Key point: In some ways, leasing British warships to America would revive an old relationship.
To offset a shrinking defense budget, the British military is considering whether to lease a carrier to the Americans, according to British media. The instigator of the scheme? The British Army, which considers carriers to be expensive floating targets. So if the budget demands sacrifices, let it fall on the Royal Navy.
“The army hates aircraft carriers, which they have always seen as a white elephant, but the Americans love them,” a government official told the British press. “They are cutting edge because they can operate with far fewer crew than U.S. carriers."
Once leaders in carrier aviation during World War II, Britain’s last aircraft carrier was scrapped in 2016. But Britain’s carrier force is now back, with HMS Queen Elizabeth scheduled for its first deployment in 2021, followed by the Prince of Wales. Each of the nearly $8 billion vessels can carry up to 36 F-35Bs, the naval short-takeoff and vertical landing variant of the U.S. F-35 stealth fighter also flown by the U.S. Navy. At 65,000 tons each, the gas-turbine Queen Elizabeths are smaller than America’s 100,000-ton Ford-class nuclear-powered carriers, but are also highly automated. The British ships have a crew of about 800 sailors, not counting the carrier’s air wing, compared to 2,600 for a Ford-class vessel.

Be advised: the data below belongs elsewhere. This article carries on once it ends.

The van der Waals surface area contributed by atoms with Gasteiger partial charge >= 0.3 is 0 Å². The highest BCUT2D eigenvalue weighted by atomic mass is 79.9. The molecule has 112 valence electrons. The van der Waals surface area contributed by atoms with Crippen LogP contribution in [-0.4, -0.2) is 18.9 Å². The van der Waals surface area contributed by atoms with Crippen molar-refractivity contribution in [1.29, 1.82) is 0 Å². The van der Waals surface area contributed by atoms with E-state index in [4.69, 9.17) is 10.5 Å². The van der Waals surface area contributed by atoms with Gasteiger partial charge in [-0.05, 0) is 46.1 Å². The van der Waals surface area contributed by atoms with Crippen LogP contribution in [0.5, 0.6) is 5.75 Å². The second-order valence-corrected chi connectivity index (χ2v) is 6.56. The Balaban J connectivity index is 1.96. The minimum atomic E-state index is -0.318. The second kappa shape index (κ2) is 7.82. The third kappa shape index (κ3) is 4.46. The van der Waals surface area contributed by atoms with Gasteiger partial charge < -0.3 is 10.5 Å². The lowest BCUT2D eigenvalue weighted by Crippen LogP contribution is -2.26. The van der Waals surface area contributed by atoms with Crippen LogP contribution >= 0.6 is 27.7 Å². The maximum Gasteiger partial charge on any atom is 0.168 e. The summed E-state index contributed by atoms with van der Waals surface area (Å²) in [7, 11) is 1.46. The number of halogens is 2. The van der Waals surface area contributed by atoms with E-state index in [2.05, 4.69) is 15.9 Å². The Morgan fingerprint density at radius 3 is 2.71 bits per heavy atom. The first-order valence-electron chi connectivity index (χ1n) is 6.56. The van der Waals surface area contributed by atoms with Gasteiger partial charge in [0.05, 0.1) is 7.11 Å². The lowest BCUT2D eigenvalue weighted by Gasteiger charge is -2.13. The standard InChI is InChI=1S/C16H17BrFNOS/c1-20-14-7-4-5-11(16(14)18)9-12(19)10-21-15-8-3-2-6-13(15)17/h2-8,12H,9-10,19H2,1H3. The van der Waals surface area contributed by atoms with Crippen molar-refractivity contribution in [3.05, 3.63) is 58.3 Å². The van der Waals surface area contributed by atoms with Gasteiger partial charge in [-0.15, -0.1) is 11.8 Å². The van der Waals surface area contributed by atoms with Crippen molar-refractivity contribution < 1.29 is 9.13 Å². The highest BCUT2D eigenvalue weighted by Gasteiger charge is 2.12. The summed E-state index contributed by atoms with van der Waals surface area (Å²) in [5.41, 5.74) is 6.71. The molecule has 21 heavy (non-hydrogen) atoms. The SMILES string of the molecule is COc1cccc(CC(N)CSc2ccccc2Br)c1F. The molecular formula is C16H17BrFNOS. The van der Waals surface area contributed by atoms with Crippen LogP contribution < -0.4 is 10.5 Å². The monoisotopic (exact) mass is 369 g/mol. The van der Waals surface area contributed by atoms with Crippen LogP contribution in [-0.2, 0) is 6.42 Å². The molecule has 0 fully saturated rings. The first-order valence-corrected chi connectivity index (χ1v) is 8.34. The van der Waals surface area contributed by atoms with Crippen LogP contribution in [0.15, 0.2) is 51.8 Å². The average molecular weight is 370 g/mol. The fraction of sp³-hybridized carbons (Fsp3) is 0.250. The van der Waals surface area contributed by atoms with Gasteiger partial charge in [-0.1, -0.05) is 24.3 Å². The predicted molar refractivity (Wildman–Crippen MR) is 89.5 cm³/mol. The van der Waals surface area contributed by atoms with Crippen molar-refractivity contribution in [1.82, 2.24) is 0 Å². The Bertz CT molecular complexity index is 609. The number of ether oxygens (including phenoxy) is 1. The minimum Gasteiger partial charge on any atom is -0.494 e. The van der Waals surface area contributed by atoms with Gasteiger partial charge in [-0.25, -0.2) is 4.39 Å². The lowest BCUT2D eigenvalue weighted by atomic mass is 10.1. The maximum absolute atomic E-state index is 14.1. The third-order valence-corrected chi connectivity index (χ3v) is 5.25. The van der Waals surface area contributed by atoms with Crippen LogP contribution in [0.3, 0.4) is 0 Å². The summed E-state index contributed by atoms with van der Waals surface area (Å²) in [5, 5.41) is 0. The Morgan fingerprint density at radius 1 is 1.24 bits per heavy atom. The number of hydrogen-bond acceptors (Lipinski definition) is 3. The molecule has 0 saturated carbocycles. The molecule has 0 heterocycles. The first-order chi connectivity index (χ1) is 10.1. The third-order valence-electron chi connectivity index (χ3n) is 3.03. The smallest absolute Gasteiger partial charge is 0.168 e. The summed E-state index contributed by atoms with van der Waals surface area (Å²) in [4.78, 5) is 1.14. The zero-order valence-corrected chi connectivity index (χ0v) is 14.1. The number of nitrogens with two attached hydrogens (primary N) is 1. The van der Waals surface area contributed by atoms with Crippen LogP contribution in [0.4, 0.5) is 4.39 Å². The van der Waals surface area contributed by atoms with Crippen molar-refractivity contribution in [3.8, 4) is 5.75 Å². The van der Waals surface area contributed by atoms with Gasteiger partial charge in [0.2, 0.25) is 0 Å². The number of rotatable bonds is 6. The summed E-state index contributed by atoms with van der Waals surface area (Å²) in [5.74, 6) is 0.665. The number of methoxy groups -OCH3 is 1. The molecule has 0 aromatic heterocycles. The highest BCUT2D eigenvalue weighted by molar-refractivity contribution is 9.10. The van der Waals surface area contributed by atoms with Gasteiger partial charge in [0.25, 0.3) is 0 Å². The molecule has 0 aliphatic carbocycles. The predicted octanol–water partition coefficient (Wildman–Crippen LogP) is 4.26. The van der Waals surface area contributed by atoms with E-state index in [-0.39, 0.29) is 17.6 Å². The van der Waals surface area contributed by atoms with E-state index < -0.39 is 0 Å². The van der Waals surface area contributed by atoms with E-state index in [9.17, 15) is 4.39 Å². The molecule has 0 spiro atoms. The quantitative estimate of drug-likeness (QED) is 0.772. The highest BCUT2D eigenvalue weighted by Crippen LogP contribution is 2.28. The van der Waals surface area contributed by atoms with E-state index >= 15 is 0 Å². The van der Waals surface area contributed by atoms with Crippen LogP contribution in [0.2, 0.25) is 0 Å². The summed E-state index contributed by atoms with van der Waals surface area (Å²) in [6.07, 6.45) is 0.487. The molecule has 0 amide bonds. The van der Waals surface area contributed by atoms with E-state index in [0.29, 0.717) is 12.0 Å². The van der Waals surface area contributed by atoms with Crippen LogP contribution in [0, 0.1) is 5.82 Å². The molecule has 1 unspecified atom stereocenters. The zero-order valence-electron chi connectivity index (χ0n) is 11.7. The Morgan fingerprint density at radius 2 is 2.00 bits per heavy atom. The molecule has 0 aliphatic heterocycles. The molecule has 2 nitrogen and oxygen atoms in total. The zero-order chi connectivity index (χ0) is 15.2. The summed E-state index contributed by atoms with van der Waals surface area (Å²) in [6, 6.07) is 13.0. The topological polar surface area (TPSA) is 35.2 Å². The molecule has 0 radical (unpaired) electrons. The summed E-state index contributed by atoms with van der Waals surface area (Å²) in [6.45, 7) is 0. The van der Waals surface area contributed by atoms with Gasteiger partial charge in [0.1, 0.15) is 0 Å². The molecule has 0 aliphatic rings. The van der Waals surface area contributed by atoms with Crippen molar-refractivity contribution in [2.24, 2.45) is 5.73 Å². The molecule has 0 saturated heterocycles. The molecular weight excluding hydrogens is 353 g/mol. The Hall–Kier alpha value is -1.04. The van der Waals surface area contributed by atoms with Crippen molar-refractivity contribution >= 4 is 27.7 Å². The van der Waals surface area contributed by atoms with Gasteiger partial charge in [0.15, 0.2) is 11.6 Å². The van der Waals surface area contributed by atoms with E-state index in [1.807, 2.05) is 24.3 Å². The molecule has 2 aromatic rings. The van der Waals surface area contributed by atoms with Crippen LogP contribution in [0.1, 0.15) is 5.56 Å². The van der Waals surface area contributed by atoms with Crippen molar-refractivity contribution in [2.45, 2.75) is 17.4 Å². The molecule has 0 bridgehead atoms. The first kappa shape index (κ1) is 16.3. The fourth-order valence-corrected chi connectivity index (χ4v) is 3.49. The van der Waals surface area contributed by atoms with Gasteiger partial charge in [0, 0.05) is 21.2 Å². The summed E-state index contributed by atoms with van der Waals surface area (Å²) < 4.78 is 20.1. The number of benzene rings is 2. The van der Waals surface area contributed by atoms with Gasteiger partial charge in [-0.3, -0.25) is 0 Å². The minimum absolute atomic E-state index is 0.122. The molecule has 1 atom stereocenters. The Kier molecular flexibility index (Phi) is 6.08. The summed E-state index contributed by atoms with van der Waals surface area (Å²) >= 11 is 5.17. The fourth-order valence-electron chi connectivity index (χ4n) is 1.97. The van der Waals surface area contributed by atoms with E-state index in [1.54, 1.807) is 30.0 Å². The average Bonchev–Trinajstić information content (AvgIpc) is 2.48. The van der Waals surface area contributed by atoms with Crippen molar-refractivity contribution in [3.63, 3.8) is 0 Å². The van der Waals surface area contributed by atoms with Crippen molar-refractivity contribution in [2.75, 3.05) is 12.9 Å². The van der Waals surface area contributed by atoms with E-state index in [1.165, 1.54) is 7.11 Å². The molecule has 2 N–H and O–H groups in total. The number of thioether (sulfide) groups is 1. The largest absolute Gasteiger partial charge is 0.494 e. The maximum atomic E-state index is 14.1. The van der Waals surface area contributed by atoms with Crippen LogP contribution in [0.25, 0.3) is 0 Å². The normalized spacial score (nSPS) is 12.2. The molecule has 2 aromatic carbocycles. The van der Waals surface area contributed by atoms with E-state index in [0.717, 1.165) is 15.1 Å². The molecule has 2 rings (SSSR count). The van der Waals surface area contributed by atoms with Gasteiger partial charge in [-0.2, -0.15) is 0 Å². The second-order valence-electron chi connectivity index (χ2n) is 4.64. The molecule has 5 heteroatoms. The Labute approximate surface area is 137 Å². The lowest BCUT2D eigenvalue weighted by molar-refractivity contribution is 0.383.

The Royal Navy is pushing hard to integrate its carriers with their U.S. counterparts. “As she has demonstrated already, we can successfully field a combined U.S., U.K. carrier strike group,” said Admiral Tony Radakin, Chief of Naval Staff, during HMS Queen Elizabeth’s visit to the U.S. East Coast this month. “I look forward to this developing further, moving to the point where we are not only talking about interoperability, but we are looking for interchangeability. ”